Brian Keogh at The European Club

Padraig Harrington will be the envy of every serious pretender to his Open Championship crown when he begins his defence of the €70,000 Irish PGA Championship at The European Club today.

Spaniard Sergio Garcia is at home in Castellón in eastern Spain, while players of the calibre of Ernie Els, Phil Mickelson, Adam Scott, Angel Cabrera and Lee Westwood are playing for a first prize of €631,045 in the Barclays Scottish Open on the pristine parkland fairways of Loch Lomond, some 50 miles from the nearest strip of links land.

In the light of his Major championship breakthrough at Carnoustie last year, which came on the heels of his play-off win in the Irish PGA the previous week, every tour player now knows where Harrington is preparing for next week’s Major examination at Royal Birkdale.

World number three Scott jokingly wondered earlier this season if there was any way he could get a game in the Irish Championship on Pat Ruddy’s impressive links, hard by Brittas Bay in Co Wicklow.

And while Harrington will be playing for a top prize of just €10,000, it is understandable that many of his rivals are looking jealously across the Irish Sea and wondering how much of an advantage the reigning Open champion will glean from another competitive joust with Pat Ruddy’s links creation.

Despite a lingering neck injury, Harrington will test the new Wilson Smooth driver this week and he has no doubt that his bid for a fifth Irish PGA title will stand him in good stead when he stands on the first tee at Royal Birkdale.

“There are a number of benefits,” said Harrington, who carded one-over par 72 in yesterday’s pro-am, which left him two shots adrift of Dundalk’s Leslie Walker. “First of all, I’m better off getting competitive for any tournament on a golf course than I am on any practice ground. The second benefit is that I get to do that this week in a reasonably stress-free environment for me. It’s low-key, I’m staying at home. So it is ideal in that sense.

“The third benefit is it’s on a links golf course. It takes a while to get used to the wind again because my ball flight has totally changed since I play in the ‘States so much and it does take a while to get used to the shots you want to hit.

“On a links golf course, there’s the lies, the putts, putting from off the green, the chipping, the pitching, the sand in the bunkers. The wind, punch shots, all those things. How far the ball will travel. There’s so many things that are different on a links course.”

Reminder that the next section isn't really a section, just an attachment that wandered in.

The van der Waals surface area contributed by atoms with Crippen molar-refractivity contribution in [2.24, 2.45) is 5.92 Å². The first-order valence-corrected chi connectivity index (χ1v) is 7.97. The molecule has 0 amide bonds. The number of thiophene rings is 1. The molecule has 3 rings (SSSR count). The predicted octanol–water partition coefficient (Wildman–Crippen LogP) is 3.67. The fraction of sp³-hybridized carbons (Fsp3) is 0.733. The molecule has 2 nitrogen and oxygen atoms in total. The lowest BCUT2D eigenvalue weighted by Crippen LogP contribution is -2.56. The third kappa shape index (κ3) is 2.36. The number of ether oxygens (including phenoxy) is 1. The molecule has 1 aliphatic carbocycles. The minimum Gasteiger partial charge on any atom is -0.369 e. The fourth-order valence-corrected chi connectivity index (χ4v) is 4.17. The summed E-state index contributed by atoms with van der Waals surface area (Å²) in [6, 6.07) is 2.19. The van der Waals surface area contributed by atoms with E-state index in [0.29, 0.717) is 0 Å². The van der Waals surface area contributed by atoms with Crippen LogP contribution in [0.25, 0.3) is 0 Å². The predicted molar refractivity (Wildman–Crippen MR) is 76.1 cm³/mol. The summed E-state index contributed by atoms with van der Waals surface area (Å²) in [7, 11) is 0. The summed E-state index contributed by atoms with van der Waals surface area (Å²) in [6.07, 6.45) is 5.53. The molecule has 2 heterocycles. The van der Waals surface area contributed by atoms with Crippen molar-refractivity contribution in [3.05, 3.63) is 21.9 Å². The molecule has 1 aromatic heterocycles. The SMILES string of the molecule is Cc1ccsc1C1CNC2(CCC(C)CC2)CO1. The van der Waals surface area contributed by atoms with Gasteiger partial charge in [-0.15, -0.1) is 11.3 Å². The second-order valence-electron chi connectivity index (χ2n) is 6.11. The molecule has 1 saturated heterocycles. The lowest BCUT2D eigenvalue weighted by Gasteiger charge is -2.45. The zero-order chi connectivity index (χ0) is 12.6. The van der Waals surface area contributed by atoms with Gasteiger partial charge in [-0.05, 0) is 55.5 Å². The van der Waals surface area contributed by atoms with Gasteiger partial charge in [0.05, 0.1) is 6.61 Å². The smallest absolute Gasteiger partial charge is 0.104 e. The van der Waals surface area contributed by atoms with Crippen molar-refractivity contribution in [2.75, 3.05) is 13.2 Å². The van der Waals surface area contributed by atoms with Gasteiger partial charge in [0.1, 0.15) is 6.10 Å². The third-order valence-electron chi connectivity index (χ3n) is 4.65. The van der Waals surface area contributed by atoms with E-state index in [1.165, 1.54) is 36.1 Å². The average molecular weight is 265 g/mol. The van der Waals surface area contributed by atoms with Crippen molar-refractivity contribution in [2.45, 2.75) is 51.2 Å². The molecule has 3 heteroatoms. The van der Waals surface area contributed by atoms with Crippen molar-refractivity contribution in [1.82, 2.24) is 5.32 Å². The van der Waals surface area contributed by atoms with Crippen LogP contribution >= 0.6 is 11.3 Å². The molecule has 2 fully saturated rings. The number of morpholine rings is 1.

Harrington will tee it up alongside last year’s Irish Order of Merit winner Mark Staunton and St Margaret’s John Kelly, the recently crowned Irish Club Professional champion and the current leader of the Irish Region money list.

And when he shakes hands on the first tee, he will see a few familiar faces staring back. His older brother Tadhg will carry Kelly’s bag: a bag, it appears, that now contains up to 11 of Harrington’s old clubs.

Smiling at the “loss” of the laser-cut Ci7 irons he used to win last year’s Hassan Trophy in Morocco and their subsequent “donation” to the Kelly cause by his older brother, Harrington smiled and said: “I remember wondering where those irons we had specially made up had gone. But Tadhg had them out the door like a shot.”

Ranked a 1/2 favourite by the tournament sponsors to lift the title, Harrington dismisses Eamonn Darcy’s suggestion that a failure to win this week would indicate “that something is wrong” with his game.

“No, certainly not,” Harrington said. “I wouldn’t ever take it like that. For starters you never know, somebody could play well and have a good week and anybody playing well is a good player.”

Shock Open Championship qualifier Philip Walton, tour regular David Higgins and last year’s runner-up McGovern are more than capable of walking away with the title on Saturday evening.

But one senses that the real winner will again prove to be The European Club, which has seen two bunkers extend their reach on the par-five 13th and two more added on the corner of the doglegs at both the 15th and 16th.

Ominously, there will be no ball spotters in action this week, though course proprietor Ruddy believes the use of hand strimmers cut back back the heavier patches of rough, will make it eminently playable.

“The rough is heavy but it is not ball-guzzling,” Ruddy said. “It is golf hampering, which is what it is meant to be.”